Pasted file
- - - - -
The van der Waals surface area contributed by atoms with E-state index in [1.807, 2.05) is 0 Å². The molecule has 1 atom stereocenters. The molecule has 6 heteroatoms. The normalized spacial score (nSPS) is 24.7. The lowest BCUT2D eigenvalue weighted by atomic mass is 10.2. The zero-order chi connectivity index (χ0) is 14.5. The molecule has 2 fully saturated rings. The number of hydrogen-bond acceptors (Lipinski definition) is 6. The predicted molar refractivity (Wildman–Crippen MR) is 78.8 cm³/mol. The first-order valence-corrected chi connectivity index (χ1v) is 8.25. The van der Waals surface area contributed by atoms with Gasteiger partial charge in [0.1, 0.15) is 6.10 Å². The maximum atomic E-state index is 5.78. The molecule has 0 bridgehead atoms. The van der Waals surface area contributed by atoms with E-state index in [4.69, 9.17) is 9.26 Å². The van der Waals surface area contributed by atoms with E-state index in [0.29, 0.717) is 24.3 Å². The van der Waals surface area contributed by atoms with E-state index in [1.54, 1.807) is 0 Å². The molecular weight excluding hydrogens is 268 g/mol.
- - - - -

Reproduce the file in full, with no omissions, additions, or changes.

The van der Waals surface area contributed by atoms with E-state index in [1.807, 2.05) is 0 Å². The molecule has 1 atom stereocenters. The molecule has 6 heteroatoms. The normalized spacial score (nSPS) is 24.7. The lowest BCUT2D eigenvalue weighted by atomic mass is 10.2. The zero-order chi connectivity index (χ0) is 14.5. The molecule has 2 fully saturated rings. The number of hydrogen-bond acceptors (Lipinski definition) is 6. The predicted molar refractivity (Wildman–Crippen MR) is 78.8 cm³/mol. The first-order valence-corrected chi connectivity index (χ1v) is 8.25. The van der Waals surface area contributed by atoms with Gasteiger partial charge in [0.1, 0.15) is 6.10 Å². The maximum atomic E-state index is 5.78. The molecule has 0 bridgehead atoms. The van der Waals surface area contributed by atoms with E-state index in [4.69, 9.17) is 9.26 Å². The van der Waals surface area contributed by atoms with E-state index in [0.29, 0.717) is 24.3 Å². The van der Waals surface area contributed by atoms with E-state index in [1.54, 1.807) is 0 Å². The molecular weight excluding hydrogens is 268 g/mol.